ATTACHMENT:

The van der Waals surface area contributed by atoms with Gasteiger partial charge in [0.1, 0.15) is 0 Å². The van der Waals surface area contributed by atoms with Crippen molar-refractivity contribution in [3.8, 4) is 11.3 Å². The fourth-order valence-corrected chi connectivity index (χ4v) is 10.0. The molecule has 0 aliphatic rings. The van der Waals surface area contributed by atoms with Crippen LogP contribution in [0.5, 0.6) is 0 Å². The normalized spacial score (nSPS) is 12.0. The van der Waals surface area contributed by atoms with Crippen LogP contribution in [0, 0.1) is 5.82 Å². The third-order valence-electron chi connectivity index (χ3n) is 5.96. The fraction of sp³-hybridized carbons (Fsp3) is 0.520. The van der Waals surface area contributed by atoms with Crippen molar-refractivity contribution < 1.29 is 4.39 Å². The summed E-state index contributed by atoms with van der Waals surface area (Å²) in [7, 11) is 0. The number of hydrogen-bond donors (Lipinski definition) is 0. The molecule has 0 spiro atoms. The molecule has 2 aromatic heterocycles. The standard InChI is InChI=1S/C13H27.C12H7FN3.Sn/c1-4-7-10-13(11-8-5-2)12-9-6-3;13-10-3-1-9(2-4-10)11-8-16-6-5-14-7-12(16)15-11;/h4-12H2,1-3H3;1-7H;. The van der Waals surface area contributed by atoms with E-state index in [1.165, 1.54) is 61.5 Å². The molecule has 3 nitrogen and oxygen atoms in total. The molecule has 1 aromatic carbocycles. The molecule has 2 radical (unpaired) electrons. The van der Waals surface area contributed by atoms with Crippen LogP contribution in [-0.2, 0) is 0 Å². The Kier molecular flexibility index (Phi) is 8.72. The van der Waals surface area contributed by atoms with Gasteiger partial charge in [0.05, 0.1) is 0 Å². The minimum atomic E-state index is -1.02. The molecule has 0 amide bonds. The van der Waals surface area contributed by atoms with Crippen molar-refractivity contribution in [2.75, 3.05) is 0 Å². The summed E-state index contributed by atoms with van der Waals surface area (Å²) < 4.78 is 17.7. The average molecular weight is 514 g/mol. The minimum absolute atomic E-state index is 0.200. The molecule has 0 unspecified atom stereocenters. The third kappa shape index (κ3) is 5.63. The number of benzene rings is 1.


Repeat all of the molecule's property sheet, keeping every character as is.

The van der Waals surface area contributed by atoms with Gasteiger partial charge in [0.1, 0.15) is 0 Å². The van der Waals surface area contributed by atoms with Crippen molar-refractivity contribution in [3.8, 4) is 11.3 Å². The fourth-order valence-corrected chi connectivity index (χ4v) is 10.0. The molecule has 0 aliphatic rings. The van der Waals surface area contributed by atoms with Crippen LogP contribution in [0.5, 0.6) is 0 Å². The normalized spacial score (nSPS) is 12.0. The van der Waals surface area contributed by atoms with Crippen LogP contribution in [0, 0.1) is 5.82 Å². The third-order valence-electron chi connectivity index (χ3n) is 5.96. The fraction of sp³-hybridized carbons (Fsp3) is 0.520. The van der Waals surface area contributed by atoms with Crippen molar-refractivity contribution < 1.29 is 4.39 Å². The summed E-state index contributed by atoms with van der Waals surface area (Å²) in [7, 11) is 0. The number of hydrogen-bond donors (Lipinski definition) is 0. The molecule has 0 spiro atoms. The molecule has 2 aromatic heterocycles. The standard InChI is InChI=1S/C13H27.C12H7FN3.Sn/c1-4-7-10-13(11-8-5-2)12-9-6-3;13-10-3-1-9(2-4-10)11-8-16-6-5-14-7-12(16)15-11;/h4-12H2,1-3H3;1-7H;. The van der Waals surface area contributed by atoms with E-state index in [1.165, 1.54) is 61.5 Å². The molecule has 3 nitrogen and oxygen atoms in total. The molecule has 1 aromatic carbocycles. The molecule has 2 radical (unpaired) electrons. The van der Waals surface area contributed by atoms with Crippen LogP contribution in [-0.2, 0) is 0 Å². The Kier molecular flexibility index (Phi) is 8.72. The van der Waals surface area contributed by atoms with Gasteiger partial charge in [0.05, 0.1) is 0 Å². The minimum atomic E-state index is -1.02. The molecule has 0 amide bonds. The van der Waals surface area contributed by atoms with Crippen molar-refractivity contribution in [2.75, 3.05) is 0 Å². The summed E-state index contributed by atoms with van der Waals surface area (Å²) < 4.78 is 17.7. The average molecular weight is 514 g/mol. The minimum absolute atomic E-state index is 0.200. The molecule has 0 unspecified atom stereocenters. The third kappa shape index (κ3) is 5.63. The number of benzene rings is 1.